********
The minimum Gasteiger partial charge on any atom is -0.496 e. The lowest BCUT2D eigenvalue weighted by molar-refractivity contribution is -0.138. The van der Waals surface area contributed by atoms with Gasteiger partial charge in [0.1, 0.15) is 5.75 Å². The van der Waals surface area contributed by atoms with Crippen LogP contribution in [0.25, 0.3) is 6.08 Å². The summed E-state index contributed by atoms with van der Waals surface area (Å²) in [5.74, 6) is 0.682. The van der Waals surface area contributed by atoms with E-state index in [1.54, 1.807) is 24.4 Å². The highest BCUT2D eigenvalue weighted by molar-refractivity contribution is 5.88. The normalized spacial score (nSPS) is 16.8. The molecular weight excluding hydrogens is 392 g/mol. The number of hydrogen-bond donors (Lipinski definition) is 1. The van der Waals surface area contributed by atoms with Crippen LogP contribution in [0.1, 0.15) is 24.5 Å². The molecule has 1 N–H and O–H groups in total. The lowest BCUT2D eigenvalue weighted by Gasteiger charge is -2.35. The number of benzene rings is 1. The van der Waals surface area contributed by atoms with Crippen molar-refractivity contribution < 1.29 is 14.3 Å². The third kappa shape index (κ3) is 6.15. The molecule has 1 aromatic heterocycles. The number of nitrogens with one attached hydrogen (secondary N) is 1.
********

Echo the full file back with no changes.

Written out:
The minimum Gasteiger partial charge on any atom is -0.496 e. The lowest BCUT2D eigenvalue weighted by molar-refractivity contribution is -0.138. The van der Waals surface area contributed by atoms with Gasteiger partial charge in [0.1, 0.15) is 5.75 Å². The van der Waals surface area contributed by atoms with Crippen LogP contribution in [0.25, 0.3) is 6.08 Å². The summed E-state index contributed by atoms with van der Waals surface area (Å²) in [5.74, 6) is 0.682. The van der Waals surface area contributed by atoms with E-state index in [1.54, 1.807) is 24.4 Å². The highest BCUT2D eigenvalue weighted by molar-refractivity contribution is 5.88. The normalized spacial score (nSPS) is 16.8. The molecular weight excluding hydrogens is 392 g/mol. The number of hydrogen-bond donors (Lipinski definition) is 1. The van der Waals surface area contributed by atoms with Crippen LogP contribution in [0.1, 0.15) is 24.5 Å². The molecule has 1 N–H and O–H groups in total. The lowest BCUT2D eigenvalue weighted by Gasteiger charge is -2.35. The number of benzene rings is 1. The van der Waals surface area contributed by atoms with Crippen molar-refractivity contribution < 1.29 is 14.3 Å². The third kappa shape index (κ3) is 6.15. The molecule has 1 aromatic heterocycles. The number of nitrogens with one attached hydrogen (secondary N) is 1.